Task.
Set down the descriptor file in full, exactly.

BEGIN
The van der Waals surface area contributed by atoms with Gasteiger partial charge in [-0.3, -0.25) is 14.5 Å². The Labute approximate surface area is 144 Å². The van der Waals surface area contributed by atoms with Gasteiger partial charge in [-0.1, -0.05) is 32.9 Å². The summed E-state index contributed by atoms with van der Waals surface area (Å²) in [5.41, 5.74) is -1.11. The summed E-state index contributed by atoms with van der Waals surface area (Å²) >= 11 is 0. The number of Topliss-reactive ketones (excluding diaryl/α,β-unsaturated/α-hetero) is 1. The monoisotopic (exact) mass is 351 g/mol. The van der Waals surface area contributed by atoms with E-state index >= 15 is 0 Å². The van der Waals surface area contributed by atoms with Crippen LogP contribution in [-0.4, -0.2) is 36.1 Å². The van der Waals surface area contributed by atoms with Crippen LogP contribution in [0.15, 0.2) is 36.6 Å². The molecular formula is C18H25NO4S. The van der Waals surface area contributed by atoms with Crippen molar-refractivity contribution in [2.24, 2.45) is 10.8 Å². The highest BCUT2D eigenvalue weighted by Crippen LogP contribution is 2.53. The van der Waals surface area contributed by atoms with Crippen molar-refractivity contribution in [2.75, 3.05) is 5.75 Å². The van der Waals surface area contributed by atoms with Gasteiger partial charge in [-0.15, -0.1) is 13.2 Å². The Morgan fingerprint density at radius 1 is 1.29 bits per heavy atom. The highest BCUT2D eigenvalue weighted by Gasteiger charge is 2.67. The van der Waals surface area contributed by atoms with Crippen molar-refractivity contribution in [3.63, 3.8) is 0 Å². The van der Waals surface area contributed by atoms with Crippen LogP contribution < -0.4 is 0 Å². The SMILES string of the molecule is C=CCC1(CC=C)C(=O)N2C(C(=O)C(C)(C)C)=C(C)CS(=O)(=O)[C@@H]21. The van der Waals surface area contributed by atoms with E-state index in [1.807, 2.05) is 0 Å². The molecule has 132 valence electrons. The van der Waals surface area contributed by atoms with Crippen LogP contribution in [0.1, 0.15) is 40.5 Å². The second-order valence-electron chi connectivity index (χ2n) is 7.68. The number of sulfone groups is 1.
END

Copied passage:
The van der Waals surface area contributed by atoms with Gasteiger partial charge in [-0.3, -0.25) is 14.5 Å². The Labute approximate surface area is 144 Å². The van der Waals surface area contributed by atoms with Gasteiger partial charge in [-0.1, -0.05) is 32.9 Å². The summed E-state index contributed by atoms with van der Waals surface area (Å²) in [5.41, 5.74) is -1.11. The summed E-state index contributed by atoms with van der Waals surface area (Å²) >= 11 is 0. The number of Topliss-reactive ketones (excluding diaryl/α,β-unsaturated/α-hetero) is 1. The monoisotopic (exact) mass is 351 g/mol. The van der Waals surface area contributed by atoms with E-state index >= 15 is 0 Å². The van der Waals surface area contributed by atoms with Crippen LogP contribution in [-0.4, -0.2) is 36.1 Å². The van der Waals surface area contributed by atoms with Crippen LogP contribution in [0.15, 0.2) is 36.6 Å². The molecular formula is C18H25NO4S. The van der Waals surface area contributed by atoms with Crippen molar-refractivity contribution in [2.24, 2.45) is 10.8 Å². The highest BCUT2D eigenvalue weighted by Crippen LogP contribution is 2.53. The van der Waals surface area contributed by atoms with Crippen molar-refractivity contribution in [2.75, 3.05) is 5.75 Å². The van der Waals surface area contributed by atoms with Gasteiger partial charge in [-0.15, -0.1) is 13.2 Å². The Morgan fingerprint density at radius 1 is 1.29 bits per heavy atom. The highest BCUT2D eigenvalue weighted by Gasteiger charge is 2.67. The van der Waals surface area contributed by atoms with Crippen molar-refractivity contribution in [3.63, 3.8) is 0 Å². The van der Waals surface area contributed by atoms with Crippen LogP contribution < -0.4 is 0 Å². The SMILES string of the molecule is C=CCC1(CC=C)C(=O)N2C(C(=O)C(C)(C)C)=C(C)CS(=O)(=O)[C@@H]21. The van der Waals surface area contributed by atoms with E-state index in [1.807, 2.05) is 0 Å². The molecule has 132 valence electrons. The van der Waals surface area contributed by atoms with Crippen LogP contribution in [0.1, 0.15) is 40.5 Å². The second-order valence-electron chi connectivity index (χ2n) is 7.68. The number of sulfone groups is 1.